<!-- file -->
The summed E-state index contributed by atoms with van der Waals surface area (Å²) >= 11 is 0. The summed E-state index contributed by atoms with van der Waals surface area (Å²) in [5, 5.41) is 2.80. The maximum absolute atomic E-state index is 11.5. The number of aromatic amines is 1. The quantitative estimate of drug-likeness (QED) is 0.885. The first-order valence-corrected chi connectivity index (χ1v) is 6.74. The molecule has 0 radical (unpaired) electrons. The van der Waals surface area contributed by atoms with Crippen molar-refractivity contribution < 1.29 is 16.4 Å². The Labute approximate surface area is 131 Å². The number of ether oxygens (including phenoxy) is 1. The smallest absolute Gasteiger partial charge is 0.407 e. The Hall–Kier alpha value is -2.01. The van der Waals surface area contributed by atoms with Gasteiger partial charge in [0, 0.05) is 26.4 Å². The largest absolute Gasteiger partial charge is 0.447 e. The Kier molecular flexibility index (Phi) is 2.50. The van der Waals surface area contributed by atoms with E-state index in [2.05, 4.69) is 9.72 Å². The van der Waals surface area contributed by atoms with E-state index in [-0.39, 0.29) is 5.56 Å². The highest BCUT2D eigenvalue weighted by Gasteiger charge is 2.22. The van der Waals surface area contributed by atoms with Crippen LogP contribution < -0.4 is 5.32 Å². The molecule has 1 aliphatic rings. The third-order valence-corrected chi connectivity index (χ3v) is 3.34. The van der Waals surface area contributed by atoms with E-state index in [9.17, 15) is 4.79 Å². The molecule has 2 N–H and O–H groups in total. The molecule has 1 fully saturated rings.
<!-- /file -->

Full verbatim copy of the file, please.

The summed E-state index contributed by atoms with van der Waals surface area (Å²) >= 11 is 0. The summed E-state index contributed by atoms with van der Waals surface area (Å²) in [5, 5.41) is 2.80. The maximum absolute atomic E-state index is 11.5. The number of aromatic amines is 1. The quantitative estimate of drug-likeness (QED) is 0.885. The first-order valence-corrected chi connectivity index (χ1v) is 6.74. The molecule has 0 radical (unpaired) electrons. The van der Waals surface area contributed by atoms with Crippen molar-refractivity contribution < 1.29 is 16.4 Å². The Labute approximate surface area is 131 Å². The number of ether oxygens (including phenoxy) is 1. The smallest absolute Gasteiger partial charge is 0.407 e. The Hall–Kier alpha value is -2.01. The van der Waals surface area contributed by atoms with Gasteiger partial charge in [0, 0.05) is 26.4 Å². The largest absolute Gasteiger partial charge is 0.447 e. The Kier molecular flexibility index (Phi) is 2.50. The van der Waals surface area contributed by atoms with E-state index in [2.05, 4.69) is 9.72 Å². The van der Waals surface area contributed by atoms with E-state index in [-0.39, 0.29) is 5.56 Å². The highest BCUT2D eigenvalue weighted by Gasteiger charge is 2.22. The van der Waals surface area contributed by atoms with Crippen LogP contribution < -0.4 is 5.32 Å². The molecule has 1 aliphatic rings. The third-order valence-corrected chi connectivity index (χ3v) is 3.34. The van der Waals surface area contributed by atoms with E-state index in [9.17, 15) is 4.79 Å². The molecule has 2 N–H and O–H groups in total. The molecule has 1 fully saturated rings.